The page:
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National University of Singapore Opens New Additive Manufacturing Center

Additive manufacturing centers are popping up all over Singapore these days. Just a couple of months ago, the country saw the opening of its first metal additive manufacturing center, and today the National University of Singapore (NUS) formally opened its own additive manufacturing center, appropriately named the National University of Singapore Centre for Additive Manufacturing, or AM.NUS. The center was launched today at the Additive Manufacturing Healthcare Summit.

NUS has been responsible for some pioneering research in the field of 3D bioprinting in particular, and the new center will focus especially on additive manufacturing technology for the biomedical and healthcare fields. Experts in the Yong Loo Lin School of Medicine, Faculty of Engineering, Faculty of Science, Faculty of Dentistry and School of Design and Environment will all be active in AM.NUS, in an effort to make the school – and Singapore as a whole – a leader in additive manufacturing and biomedical technology.

Jerry Fuh Ying-Hsi

“The NUS Centre for Additive Manufacturing will play a critical role in supporting Singapore’s vision of becoming a leading AM hub. Through this inter-faculty pooling of expertise, we hope to boost technology capabilities as well as advance intellectual property development and commercialisation of AM-enabled biomedical technologies,” said Professor Jerry Fuh Ying-Hsi, Co-Director of AM.NUS, Thrust Lead of Restorative Repair & Implants and from the Department of Mechanical Engineering at the NUS Faculty of Engineering.

Several key areas have been outlined as plans for AM.NUS to focus on. Researchers from the Division of Industrial Design at the NUS School of Design and Environment will work to develop 3D printed surgical instruments, simulators and prosthetics, while experts from the Department of Pharmacy at the NUS Faculty of Science will look into the use of 3D printed, controlled-release, individualized drugs. Scientists from the NUS Yong Loo Lin School of Medicine will study bioprinting techniques for tissue repair and tissue engineering, and researchers from the NUS Faculty of Engineering will explore the development of ceramic and metal additive manufacturing materials and processes for the creation and marketing of 3D printed biocompatible implants. Finally, the NUS Faculty of Dentistry will lead education in advanced computer aided oral surgery and surgical planning, as well as researching 3D printing in dental implant design and tissue engineering.

“We have targeted the biomedical sector, as the end goal is to introduce new innovative products to the market which can improve patient outcomes and healthcare delivery,” added Associate Professor Wilson Wang Ee Jen, Co-Director, AM.NUS, who is also from the NUS Yong Loo Lin School of Medicine.


[Image courtesy of NAMIC]

AM.NUS was established through support from the National Additive Manufacturing Innovation Cluster (NAMIC) and the Singapore Economic Development Board (EDB), which together along with NUS supplied initial funding of S$18 million. In addition, AM.NUS will work with several industry partners to develop and transfer 3D printing technologies for biomedical applications. So far, four partners have signed Memorandums of Understanding (MoU) with AM.NUS:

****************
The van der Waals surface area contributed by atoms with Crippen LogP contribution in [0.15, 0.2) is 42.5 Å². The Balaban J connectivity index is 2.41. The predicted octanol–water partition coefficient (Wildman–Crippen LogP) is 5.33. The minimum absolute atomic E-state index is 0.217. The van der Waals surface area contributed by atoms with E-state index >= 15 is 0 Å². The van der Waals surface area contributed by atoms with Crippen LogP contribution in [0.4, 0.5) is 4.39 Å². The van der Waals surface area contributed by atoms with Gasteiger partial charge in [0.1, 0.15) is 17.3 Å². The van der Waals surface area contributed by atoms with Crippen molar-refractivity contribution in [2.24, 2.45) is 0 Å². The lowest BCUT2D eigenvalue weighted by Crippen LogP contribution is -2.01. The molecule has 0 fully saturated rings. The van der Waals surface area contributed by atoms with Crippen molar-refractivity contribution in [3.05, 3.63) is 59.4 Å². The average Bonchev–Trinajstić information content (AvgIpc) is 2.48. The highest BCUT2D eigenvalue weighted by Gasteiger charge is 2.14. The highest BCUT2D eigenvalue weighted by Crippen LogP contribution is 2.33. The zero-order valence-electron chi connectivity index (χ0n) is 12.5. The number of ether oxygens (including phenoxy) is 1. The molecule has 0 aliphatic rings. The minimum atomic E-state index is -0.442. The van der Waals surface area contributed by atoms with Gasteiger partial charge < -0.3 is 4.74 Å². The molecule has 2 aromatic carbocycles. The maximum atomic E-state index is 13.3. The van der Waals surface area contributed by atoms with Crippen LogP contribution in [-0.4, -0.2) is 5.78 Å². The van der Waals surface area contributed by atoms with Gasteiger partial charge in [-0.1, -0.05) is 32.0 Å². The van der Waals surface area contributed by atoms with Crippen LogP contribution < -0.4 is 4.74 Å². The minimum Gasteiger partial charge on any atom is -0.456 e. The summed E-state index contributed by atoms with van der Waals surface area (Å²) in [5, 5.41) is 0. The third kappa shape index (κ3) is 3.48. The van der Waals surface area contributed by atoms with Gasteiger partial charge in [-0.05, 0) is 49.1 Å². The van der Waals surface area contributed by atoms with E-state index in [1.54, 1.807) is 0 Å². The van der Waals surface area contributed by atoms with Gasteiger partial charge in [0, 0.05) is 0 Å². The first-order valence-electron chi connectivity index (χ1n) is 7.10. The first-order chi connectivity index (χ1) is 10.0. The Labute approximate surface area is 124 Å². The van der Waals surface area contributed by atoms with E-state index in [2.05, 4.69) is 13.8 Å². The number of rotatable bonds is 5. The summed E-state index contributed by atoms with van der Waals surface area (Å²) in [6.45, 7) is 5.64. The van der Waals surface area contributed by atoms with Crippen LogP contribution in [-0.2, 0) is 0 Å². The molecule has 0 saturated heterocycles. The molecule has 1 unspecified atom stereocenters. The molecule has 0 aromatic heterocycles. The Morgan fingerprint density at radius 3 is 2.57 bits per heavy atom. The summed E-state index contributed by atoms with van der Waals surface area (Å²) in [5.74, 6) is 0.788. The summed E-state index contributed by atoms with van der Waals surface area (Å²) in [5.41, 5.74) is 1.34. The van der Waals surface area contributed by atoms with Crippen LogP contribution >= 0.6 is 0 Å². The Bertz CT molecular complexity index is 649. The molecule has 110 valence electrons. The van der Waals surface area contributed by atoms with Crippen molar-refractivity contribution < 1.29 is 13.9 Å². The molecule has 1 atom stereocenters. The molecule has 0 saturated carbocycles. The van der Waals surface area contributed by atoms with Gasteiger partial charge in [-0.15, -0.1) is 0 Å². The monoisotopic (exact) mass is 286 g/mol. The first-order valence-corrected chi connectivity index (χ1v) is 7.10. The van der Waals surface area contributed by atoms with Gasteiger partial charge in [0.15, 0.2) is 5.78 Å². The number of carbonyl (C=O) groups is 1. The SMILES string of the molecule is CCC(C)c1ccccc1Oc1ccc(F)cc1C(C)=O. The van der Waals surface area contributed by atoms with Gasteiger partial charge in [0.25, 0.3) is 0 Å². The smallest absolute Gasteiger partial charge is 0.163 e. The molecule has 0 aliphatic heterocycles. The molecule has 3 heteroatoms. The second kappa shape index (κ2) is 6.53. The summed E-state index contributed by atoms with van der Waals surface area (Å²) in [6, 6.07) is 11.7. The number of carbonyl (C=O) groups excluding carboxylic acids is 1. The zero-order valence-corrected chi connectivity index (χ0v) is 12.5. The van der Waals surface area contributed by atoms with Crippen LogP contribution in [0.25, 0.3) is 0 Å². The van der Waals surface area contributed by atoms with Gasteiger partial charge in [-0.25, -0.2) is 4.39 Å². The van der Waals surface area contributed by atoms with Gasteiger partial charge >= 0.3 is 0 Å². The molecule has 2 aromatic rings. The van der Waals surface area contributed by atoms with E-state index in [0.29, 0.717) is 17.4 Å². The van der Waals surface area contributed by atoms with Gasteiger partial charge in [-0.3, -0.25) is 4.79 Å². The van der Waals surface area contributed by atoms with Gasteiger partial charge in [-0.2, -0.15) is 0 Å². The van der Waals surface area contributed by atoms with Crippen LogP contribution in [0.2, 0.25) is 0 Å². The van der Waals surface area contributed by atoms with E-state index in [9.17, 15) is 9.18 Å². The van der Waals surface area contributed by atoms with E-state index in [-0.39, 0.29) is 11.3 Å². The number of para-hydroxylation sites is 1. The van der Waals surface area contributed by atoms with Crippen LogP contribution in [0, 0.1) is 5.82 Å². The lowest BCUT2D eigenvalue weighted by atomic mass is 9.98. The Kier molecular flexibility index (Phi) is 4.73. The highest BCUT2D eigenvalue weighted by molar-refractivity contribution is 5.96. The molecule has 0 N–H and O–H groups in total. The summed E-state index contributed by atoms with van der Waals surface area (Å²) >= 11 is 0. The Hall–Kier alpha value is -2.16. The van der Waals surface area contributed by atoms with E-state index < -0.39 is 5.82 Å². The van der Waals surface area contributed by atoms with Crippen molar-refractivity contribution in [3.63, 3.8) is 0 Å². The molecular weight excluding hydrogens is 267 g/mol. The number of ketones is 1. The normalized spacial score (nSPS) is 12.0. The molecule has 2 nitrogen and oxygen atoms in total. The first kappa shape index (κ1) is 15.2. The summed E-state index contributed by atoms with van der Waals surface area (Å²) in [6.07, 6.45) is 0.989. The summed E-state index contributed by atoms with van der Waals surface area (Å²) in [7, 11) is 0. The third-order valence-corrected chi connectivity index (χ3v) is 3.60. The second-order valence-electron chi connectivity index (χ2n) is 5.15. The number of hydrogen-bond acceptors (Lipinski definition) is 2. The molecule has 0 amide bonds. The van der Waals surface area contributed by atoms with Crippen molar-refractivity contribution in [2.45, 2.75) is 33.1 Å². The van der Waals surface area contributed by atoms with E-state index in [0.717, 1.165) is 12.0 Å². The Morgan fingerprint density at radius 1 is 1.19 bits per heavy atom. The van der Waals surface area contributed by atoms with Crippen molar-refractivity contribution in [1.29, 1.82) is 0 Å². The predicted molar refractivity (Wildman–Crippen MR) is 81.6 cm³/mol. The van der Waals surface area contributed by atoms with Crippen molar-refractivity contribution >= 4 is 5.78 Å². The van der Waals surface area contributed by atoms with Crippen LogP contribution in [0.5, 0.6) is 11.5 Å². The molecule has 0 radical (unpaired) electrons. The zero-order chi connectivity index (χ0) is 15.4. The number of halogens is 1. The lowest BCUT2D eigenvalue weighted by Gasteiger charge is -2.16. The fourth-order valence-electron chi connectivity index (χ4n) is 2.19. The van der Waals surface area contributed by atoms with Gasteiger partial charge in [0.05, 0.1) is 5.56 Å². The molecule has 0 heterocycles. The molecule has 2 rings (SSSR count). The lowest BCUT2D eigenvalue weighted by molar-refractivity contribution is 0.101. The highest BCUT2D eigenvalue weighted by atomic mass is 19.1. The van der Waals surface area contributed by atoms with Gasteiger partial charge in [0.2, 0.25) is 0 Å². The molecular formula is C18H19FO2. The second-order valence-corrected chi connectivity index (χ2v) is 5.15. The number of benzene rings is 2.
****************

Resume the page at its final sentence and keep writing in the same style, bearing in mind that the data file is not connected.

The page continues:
• Creatz3D, which will work with AM.NUS to develop advanced medical training and educational simulation

  • Dou Yee Enterprises, which will help to develop capabilities for 3D printed precision parts

  • Forefront Additive Manufacturing, which will work to grow its healthcare business with the help of AM.NUS

  • Osteopore International, which will collaborate with AM.NUS in design, development and clinical trials of 3D printed bioscaffolds for orthopedic applications

“AM.NUS will bring together NUS technologies with industry expertise, enabling the accelerated translation of NUS technologies into innovative healthcare products and services. The Centre is already working on a total of 17 collaborative projects, and has raised about S$4.7 million in additional project funding,” said Dr. Lily Chan, CEO NUS Enterprise.


[Image: Reuters]

The Centre for Additive Manufacturing actually consists of two labs, one at the Yong Loo Lin School of Medicine and the other at the Faculty of Engineering. Each lab is equipped with a variety of additive manufacturing equipment, including powder-, plastic-, and liquid-based 3D printers, as well as scanners, CAD software, and testing and validation equipment. In addition to product development, AM.NUS will also serve as a facility for post-graduate courses, allowing students to get hands-on experience with additive manufacturing.


“As a cluster founding member, together with NTU’s Singapore Centre for 3D Printing and SUTD’s Digital Manufacturing and Design Research Centre, the NUS Centre for Additive Manufacturing will play a vital role in NAMIC’s translational research and industry adoption efforts, further strengthening Singapore’s efforts to become a global 3D printing technology hub,” said Dr. Ho Chaw Sing, Managing Director of NAMIC. “As the industrialisation of 3D printing gains momentum, our goal is help the sector achieve better patient outcomes, addressing the needs of our bio-medical and patient community with cost-effective and personalised healthcare solutions.”


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